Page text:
Post by nucleusofswarm on Dec 22, 2018 0:36:26 GMT
We have Star Wars fans, lovers of sci-fi/fantasy and just well read folk on here, so chances are you've likely come across this book.
But what do you make of what's seen as a cornerstone of modern storytelling practice, in no small part thanks to George Lucas, even though it's not a writing guide but rather an anthropological study of patterns and reccurances in human mythology?
It's not something I've read in over 20 years so my memory of it is a little rusty but in terms of its reference today, people often forget that it was a collection of motifs common to ancient cultures rather than a storytelling primer. In terms of how it is used today, I don't think it's deepened our storytelling - in many cases the symbols or themes were always there to be seen - but it has made us look at how we view stories differently: we can look at filmed stories the way we look at literature and find meanings or ideas that we hadn't seen before because we've got this idea of a framework that all stories incorporate parts of in their makeup.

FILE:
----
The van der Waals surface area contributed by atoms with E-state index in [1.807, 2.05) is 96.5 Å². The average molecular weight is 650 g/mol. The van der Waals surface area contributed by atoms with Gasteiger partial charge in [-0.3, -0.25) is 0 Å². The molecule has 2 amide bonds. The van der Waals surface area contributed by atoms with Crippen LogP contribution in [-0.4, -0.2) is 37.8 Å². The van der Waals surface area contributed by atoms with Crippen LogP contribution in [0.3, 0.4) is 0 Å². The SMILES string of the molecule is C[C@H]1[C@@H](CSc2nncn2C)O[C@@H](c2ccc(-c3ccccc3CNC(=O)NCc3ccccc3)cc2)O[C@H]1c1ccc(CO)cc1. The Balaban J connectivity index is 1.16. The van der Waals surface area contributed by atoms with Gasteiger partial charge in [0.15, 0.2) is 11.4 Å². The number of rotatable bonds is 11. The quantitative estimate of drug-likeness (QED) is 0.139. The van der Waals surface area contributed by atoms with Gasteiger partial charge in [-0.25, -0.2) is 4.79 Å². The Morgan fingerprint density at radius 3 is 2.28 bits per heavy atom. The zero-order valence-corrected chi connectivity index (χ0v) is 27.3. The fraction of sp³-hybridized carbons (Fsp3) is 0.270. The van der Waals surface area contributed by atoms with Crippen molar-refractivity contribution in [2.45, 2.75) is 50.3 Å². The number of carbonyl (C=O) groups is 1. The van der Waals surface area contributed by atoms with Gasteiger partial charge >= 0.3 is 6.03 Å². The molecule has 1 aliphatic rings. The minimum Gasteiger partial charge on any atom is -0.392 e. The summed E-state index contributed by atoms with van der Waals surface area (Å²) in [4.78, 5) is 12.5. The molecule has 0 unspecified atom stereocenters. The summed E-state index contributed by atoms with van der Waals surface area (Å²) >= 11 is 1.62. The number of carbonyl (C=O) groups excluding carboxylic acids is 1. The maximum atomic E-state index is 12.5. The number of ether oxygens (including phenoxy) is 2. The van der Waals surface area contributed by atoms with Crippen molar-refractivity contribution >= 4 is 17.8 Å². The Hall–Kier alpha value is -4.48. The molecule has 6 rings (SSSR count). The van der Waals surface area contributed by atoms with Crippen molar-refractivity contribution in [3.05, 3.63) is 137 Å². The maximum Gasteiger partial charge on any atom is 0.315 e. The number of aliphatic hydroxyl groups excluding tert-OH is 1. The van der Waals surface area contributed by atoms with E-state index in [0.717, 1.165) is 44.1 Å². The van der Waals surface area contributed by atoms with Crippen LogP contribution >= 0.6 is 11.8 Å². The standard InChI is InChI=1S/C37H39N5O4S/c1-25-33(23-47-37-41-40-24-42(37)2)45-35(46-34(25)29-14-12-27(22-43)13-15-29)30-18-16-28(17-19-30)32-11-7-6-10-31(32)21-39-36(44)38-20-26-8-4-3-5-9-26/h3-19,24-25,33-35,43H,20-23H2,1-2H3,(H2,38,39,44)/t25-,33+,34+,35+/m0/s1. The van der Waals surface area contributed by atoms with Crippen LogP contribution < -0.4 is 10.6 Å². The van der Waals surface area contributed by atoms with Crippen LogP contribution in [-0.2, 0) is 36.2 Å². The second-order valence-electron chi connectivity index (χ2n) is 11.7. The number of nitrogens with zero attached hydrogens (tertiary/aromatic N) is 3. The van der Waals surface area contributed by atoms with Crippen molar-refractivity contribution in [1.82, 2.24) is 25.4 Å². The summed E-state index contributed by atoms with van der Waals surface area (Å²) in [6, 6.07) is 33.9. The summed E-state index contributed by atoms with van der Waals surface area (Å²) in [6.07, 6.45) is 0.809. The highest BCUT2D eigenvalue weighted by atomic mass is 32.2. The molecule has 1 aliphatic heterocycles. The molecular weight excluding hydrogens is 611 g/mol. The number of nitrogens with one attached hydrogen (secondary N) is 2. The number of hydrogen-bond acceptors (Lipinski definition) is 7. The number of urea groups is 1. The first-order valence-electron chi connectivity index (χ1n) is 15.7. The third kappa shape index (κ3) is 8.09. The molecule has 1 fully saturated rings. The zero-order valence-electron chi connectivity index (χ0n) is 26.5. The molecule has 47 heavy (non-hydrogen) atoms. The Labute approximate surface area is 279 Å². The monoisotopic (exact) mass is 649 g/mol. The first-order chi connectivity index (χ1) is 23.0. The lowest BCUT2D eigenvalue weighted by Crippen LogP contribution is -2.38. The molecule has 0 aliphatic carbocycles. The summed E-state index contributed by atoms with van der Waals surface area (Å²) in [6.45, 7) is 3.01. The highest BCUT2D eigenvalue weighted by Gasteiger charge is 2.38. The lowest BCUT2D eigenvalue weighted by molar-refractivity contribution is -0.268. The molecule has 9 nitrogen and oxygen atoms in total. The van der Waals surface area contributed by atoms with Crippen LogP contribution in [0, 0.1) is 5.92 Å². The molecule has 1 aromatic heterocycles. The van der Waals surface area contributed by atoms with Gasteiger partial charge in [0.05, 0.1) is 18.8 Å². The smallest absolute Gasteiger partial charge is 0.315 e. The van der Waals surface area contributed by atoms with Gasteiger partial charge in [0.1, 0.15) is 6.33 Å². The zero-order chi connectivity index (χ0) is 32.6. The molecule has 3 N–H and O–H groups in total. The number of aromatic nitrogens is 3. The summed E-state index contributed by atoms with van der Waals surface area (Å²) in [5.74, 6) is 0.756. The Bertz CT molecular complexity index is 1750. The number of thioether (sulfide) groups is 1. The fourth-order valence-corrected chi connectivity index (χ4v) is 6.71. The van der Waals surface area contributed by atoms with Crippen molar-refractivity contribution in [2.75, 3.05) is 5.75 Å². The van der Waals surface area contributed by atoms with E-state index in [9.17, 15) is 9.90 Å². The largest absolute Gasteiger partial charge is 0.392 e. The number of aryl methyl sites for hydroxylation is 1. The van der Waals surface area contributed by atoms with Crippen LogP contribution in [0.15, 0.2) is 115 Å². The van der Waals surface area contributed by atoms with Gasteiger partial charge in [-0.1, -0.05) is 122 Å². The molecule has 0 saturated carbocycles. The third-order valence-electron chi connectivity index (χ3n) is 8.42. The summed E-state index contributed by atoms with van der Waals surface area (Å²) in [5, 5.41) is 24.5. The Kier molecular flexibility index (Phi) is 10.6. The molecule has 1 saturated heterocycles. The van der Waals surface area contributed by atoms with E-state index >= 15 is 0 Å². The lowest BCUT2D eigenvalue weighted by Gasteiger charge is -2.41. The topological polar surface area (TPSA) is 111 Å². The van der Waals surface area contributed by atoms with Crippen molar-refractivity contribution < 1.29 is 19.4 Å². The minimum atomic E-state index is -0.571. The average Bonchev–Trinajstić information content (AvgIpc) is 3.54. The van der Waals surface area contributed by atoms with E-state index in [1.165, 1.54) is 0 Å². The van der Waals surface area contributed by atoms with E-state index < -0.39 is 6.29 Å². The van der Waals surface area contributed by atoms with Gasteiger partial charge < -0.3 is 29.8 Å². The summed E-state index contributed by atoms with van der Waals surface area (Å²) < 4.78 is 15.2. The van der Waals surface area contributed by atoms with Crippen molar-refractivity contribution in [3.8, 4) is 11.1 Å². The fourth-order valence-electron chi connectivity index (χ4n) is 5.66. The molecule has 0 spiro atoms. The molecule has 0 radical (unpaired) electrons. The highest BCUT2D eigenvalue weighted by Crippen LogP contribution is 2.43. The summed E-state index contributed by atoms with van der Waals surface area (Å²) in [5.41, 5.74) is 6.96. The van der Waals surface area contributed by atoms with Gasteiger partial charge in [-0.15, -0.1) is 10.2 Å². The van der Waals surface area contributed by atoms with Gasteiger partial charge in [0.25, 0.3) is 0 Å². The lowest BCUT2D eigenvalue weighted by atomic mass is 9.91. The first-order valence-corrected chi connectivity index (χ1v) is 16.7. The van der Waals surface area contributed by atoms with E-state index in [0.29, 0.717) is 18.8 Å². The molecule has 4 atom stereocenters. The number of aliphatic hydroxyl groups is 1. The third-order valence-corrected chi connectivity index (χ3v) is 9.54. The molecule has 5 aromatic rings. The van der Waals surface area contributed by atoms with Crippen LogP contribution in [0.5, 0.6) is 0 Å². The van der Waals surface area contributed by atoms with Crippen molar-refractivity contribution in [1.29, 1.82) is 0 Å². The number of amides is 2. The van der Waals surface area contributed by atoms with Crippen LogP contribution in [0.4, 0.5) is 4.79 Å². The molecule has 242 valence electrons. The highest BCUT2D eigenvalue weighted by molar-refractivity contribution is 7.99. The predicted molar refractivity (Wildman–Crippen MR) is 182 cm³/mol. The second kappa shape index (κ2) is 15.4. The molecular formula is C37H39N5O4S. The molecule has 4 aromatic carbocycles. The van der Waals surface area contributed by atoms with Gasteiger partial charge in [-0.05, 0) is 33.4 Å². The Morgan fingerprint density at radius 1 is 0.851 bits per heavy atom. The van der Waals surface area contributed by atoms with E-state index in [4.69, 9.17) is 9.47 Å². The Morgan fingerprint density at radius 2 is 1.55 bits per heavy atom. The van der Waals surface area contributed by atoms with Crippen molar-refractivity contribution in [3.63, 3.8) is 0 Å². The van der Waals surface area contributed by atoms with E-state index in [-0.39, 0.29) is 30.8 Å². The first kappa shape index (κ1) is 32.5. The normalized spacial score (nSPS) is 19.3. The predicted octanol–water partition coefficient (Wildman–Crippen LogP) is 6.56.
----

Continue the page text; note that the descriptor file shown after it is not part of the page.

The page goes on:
"There's a horror movie named Alien? That's really offensive. No wonder everybody keeps invading you."
I discuss it a bit when we study heroes of Greek/Roman mythology. The students like to see how many of the motifs apply to other characters from literature, comics, pop culture, or even historical figures.
Amelia: Are you from outer space? Doctor: No, I'm from inner time.